Here is a problem that my class 10 maths teacher gave me:
Prove that $\sec^4\theta$ - $\sec^2\theta$ = $\tan^4\theta$ + $\tan^2\theta$
She expected me to use trigonometric identities to prove such equality, but I instead substituted $\theta$ with standard angles, and substituted that with their values.
Here's what I did:
$\sec^4\theta -\sec^2\theta = \tan^4\theta + \tan^2\theta$
take $\theta$ as $45^o$
$\sec^4 45^o - \sec^2 45^o =\tan^4 45^o + \tan^2 45^o$
$(\sqrt2)^4 - (\sqrt2)^2 = (1)^4 +(1)^2$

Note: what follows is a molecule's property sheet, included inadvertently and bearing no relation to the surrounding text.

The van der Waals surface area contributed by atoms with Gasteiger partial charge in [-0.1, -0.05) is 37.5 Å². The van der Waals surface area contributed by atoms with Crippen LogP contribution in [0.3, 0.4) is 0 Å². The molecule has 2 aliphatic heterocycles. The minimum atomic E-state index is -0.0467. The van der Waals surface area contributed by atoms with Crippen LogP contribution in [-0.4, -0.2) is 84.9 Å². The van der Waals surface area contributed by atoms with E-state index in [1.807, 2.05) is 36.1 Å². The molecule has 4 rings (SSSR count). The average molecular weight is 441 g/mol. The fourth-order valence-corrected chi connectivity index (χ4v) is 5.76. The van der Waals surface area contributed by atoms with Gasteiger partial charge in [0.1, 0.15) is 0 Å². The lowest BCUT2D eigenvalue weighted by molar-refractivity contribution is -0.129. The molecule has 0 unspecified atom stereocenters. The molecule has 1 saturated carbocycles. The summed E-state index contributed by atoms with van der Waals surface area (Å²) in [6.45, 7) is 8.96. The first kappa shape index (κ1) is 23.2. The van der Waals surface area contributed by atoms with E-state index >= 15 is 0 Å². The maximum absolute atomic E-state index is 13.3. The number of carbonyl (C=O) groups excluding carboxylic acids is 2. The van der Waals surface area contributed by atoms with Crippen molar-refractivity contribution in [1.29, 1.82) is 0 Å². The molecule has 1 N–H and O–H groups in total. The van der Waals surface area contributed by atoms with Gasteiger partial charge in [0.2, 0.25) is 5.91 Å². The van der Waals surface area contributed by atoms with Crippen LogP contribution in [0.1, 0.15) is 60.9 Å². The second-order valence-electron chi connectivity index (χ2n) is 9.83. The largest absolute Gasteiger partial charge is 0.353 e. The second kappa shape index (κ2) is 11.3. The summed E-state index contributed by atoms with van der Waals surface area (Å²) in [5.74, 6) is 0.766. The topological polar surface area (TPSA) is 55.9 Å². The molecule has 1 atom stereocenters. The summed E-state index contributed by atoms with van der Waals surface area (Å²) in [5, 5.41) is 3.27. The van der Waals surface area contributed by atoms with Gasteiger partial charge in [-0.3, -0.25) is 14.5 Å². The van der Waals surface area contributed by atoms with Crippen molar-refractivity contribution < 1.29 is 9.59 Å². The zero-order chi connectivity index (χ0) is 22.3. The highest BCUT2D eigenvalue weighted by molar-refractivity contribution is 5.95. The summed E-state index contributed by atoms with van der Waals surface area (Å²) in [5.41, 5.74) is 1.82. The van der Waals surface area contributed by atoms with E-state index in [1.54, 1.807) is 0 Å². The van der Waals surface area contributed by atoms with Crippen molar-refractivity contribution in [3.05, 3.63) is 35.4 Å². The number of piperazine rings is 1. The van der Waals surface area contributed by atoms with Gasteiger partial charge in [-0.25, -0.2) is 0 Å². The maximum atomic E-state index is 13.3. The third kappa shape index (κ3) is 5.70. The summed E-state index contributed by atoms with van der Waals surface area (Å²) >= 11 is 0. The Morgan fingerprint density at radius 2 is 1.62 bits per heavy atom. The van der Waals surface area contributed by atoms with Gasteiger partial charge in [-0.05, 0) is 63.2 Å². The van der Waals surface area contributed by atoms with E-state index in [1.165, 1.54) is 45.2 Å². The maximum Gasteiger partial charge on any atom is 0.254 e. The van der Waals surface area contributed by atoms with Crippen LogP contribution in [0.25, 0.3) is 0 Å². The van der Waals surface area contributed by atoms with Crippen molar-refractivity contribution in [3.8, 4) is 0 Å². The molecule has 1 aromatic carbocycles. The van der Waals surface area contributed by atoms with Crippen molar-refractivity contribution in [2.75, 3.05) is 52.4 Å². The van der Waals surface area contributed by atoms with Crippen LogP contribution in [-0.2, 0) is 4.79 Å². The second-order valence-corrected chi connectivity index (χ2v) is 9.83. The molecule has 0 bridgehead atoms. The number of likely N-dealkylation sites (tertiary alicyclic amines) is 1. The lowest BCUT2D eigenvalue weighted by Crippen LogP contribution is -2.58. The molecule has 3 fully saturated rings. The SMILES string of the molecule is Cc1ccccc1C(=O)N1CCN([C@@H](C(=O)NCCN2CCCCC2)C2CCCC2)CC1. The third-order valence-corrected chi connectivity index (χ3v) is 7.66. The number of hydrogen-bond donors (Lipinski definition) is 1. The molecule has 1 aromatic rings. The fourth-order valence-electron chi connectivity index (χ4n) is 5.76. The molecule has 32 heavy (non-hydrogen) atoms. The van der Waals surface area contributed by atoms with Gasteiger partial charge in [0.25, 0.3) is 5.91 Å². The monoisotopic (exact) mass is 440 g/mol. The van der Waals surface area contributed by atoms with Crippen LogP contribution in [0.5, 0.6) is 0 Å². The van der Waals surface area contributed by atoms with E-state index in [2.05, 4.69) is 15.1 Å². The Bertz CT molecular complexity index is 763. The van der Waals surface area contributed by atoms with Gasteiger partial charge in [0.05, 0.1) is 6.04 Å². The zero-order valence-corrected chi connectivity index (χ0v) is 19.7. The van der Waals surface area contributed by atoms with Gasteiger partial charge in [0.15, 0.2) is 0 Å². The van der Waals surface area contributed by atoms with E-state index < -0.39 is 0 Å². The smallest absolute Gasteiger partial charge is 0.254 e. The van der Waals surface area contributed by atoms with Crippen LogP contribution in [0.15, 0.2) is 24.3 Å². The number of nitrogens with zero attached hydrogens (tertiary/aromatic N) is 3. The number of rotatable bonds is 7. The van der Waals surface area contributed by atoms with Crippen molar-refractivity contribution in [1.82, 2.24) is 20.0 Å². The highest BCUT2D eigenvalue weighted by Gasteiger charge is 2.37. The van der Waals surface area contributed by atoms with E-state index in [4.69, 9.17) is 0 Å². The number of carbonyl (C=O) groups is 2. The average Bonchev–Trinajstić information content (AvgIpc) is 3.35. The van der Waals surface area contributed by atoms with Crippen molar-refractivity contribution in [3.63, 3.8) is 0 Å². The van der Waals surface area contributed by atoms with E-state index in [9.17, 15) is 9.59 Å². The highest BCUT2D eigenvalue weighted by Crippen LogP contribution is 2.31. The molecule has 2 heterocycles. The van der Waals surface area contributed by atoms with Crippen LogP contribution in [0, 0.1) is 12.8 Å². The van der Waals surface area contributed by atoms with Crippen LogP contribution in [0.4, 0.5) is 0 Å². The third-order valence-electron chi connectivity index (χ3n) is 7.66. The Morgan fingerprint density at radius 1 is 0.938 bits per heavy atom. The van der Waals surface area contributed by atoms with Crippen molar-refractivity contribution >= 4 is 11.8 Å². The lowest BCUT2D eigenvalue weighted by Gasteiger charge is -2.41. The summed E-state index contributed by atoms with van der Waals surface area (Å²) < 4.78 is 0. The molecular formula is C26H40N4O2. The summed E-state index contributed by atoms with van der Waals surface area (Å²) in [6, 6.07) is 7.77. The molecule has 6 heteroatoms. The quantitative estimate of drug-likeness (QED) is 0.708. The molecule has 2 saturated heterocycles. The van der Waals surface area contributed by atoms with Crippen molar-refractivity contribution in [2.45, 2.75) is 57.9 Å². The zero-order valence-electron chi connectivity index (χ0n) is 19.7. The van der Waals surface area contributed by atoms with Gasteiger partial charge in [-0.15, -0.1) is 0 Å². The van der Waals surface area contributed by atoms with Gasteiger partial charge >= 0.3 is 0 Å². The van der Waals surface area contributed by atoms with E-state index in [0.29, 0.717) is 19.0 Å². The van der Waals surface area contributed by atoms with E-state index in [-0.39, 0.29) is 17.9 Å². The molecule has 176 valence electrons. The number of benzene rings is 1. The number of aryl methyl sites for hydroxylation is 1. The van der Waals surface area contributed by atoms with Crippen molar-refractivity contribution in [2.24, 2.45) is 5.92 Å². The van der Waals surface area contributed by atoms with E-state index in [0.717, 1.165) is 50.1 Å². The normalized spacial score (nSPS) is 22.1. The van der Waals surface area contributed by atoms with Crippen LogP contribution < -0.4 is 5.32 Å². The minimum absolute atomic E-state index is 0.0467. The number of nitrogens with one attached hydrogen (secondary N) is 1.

$4 - 2 = 1+1$
$2 = 2$
therefore LHS = RHS
Reason: Standard angles are universal truths, henceforth they work throughout the universe. Also, the functions used require a parameter (although not required in proving this using identities), so I substituted them all with $45^o$.
So, my question is 'Is it okay if I substitute standard angle values for trigonometric functions while proving their equality?'.